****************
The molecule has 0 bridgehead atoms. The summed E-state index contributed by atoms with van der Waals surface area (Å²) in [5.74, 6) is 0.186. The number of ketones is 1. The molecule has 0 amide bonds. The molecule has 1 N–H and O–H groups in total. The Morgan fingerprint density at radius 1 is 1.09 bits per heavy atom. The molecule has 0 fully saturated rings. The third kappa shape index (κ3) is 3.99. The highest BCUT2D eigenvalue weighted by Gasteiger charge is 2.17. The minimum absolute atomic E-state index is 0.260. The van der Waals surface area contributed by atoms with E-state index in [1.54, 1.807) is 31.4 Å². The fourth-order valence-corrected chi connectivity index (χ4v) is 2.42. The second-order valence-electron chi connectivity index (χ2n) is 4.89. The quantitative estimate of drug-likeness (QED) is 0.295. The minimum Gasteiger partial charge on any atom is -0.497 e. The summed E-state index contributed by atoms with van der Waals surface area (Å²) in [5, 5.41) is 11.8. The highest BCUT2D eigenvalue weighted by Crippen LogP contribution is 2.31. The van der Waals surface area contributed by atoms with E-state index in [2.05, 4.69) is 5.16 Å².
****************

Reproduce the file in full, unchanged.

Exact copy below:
The molecule has 0 bridgehead atoms. The summed E-state index contributed by atoms with van der Waals surface area (Å²) in [5.74, 6) is 0.186. The number of ketones is 1. The molecule has 0 amide bonds. The molecule has 1 N–H and O–H groups in total. The Morgan fingerprint density at radius 1 is 1.09 bits per heavy atom. The molecule has 0 fully saturated rings. The third kappa shape index (κ3) is 3.99. The highest BCUT2D eigenvalue weighted by Gasteiger charge is 2.17. The minimum absolute atomic E-state index is 0.260. The van der Waals surface area contributed by atoms with E-state index in [1.54, 1.807) is 31.4 Å². The fourth-order valence-corrected chi connectivity index (χ4v) is 2.42. The second-order valence-electron chi connectivity index (χ2n) is 4.89. The quantitative estimate of drug-likeness (QED) is 0.295. The minimum Gasteiger partial charge on any atom is -0.497 e. The summed E-state index contributed by atoms with van der Waals surface area (Å²) in [5, 5.41) is 11.8. The highest BCUT2D eigenvalue weighted by Crippen LogP contribution is 2.31. The van der Waals surface area contributed by atoms with E-state index in [2.05, 4.69) is 5.16 Å².